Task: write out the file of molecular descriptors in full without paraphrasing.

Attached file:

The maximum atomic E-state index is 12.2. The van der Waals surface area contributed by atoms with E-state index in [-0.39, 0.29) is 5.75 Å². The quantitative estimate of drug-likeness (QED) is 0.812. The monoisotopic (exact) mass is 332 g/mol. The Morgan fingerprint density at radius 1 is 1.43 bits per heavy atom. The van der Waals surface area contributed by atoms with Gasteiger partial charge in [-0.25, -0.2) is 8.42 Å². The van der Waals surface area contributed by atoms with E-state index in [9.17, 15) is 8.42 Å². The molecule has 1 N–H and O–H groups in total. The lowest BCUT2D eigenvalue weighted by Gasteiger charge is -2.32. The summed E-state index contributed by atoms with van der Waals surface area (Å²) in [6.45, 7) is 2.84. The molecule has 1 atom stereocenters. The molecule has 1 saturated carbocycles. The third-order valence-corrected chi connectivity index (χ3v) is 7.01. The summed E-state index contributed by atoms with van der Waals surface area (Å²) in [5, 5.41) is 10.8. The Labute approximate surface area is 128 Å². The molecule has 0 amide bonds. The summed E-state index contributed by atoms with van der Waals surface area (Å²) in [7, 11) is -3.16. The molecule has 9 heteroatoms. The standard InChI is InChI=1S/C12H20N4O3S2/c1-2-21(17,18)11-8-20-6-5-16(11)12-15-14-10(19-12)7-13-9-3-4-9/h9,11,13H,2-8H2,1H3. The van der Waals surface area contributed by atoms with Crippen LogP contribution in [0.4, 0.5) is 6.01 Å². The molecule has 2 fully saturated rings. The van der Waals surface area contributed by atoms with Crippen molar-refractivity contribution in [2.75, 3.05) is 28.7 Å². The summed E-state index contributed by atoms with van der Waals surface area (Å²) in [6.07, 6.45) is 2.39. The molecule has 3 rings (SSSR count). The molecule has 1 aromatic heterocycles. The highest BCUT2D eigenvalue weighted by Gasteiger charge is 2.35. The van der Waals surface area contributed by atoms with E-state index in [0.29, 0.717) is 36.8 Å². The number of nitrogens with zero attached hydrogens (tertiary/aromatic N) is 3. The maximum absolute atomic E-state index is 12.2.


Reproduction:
The maximum atomic E-state index is 12.2. The van der Waals surface area contributed by atoms with E-state index in [-0.39, 0.29) is 5.75 Å². The quantitative estimate of drug-likeness (QED) is 0.812. The monoisotopic (exact) mass is 332 g/mol. The Morgan fingerprint density at radius 1 is 1.43 bits per heavy atom. The van der Waals surface area contributed by atoms with Gasteiger partial charge in [-0.25, -0.2) is 8.42 Å². The van der Waals surface area contributed by atoms with E-state index in [9.17, 15) is 8.42 Å². The molecule has 1 N–H and O–H groups in total. The lowest BCUT2D eigenvalue weighted by Gasteiger charge is -2.32. The summed E-state index contributed by atoms with van der Waals surface area (Å²) in [6.45, 7) is 2.84. The molecule has 1 atom stereocenters. The molecule has 1 saturated carbocycles. The third-order valence-corrected chi connectivity index (χ3v) is 7.01. The summed E-state index contributed by atoms with van der Waals surface area (Å²) in [5, 5.41) is 10.8. The Labute approximate surface area is 128 Å². The molecule has 0 amide bonds. The summed E-state index contributed by atoms with van der Waals surface area (Å²) in [7, 11) is -3.16. The molecule has 9 heteroatoms. The standard InChI is InChI=1S/C12H20N4O3S2/c1-2-21(17,18)11-8-20-6-5-16(11)12-15-14-10(19-12)7-13-9-3-4-9/h9,11,13H,2-8H2,1H3. The van der Waals surface area contributed by atoms with Crippen LogP contribution in [0.4, 0.5) is 6.01 Å². The molecule has 2 fully saturated rings. The van der Waals surface area contributed by atoms with Crippen molar-refractivity contribution in [2.75, 3.05) is 28.7 Å². The summed E-state index contributed by atoms with van der Waals surface area (Å²) in [6.07, 6.45) is 2.39. The molecule has 3 rings (SSSR count). The molecule has 1 aromatic heterocycles. The highest BCUT2D eigenvalue weighted by Gasteiger charge is 2.35. The van der Waals surface area contributed by atoms with E-state index in [0.29, 0.717) is 36.8 Å². The number of nitrogens with zero attached hydrogens (tertiary/aromatic N) is 3. The maximum absolute atomic E-state index is 12.2.